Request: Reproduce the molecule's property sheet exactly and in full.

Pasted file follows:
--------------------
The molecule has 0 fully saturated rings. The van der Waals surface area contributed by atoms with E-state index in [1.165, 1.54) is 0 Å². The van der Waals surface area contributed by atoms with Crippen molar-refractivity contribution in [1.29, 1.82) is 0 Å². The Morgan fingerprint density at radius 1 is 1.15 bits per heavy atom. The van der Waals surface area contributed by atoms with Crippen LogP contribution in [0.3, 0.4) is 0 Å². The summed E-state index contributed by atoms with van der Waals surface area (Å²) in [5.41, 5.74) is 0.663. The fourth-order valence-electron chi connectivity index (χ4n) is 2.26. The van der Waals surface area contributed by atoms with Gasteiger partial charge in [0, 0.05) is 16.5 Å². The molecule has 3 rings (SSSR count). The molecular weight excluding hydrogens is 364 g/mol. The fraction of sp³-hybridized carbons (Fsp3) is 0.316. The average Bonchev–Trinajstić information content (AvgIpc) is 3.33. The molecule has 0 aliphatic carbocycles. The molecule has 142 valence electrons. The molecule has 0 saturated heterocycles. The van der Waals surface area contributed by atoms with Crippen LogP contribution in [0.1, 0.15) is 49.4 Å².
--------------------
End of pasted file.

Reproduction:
The molecule has 0 fully saturated rings. The van der Waals surface area contributed by atoms with E-state index in [1.165, 1.54) is 0 Å². The van der Waals surface area contributed by atoms with Crippen molar-refractivity contribution in [1.29, 1.82) is 0 Å². The Morgan fingerprint density at radius 1 is 1.15 bits per heavy atom. The van der Waals surface area contributed by atoms with Crippen LogP contribution in [0.3, 0.4) is 0 Å². The summed E-state index contributed by atoms with van der Waals surface area (Å²) in [5.41, 5.74) is 0.663. The fourth-order valence-electron chi connectivity index (χ4n) is 2.26. The van der Waals surface area contributed by atoms with Gasteiger partial charge in [0, 0.05) is 16.5 Å². The molecule has 3 rings (SSSR count). The molecular weight excluding hydrogens is 364 g/mol. The fraction of sp³-hybridized carbons (Fsp3) is 0.316. The average Bonchev–Trinajstić information content (AvgIpc) is 3.33. The molecule has 0 aliphatic carbocycles. The molecule has 142 valence electrons. The molecule has 0 saturated heterocycles. The van der Waals surface area contributed by atoms with Crippen LogP contribution in [0.1, 0.15) is 49.4 Å².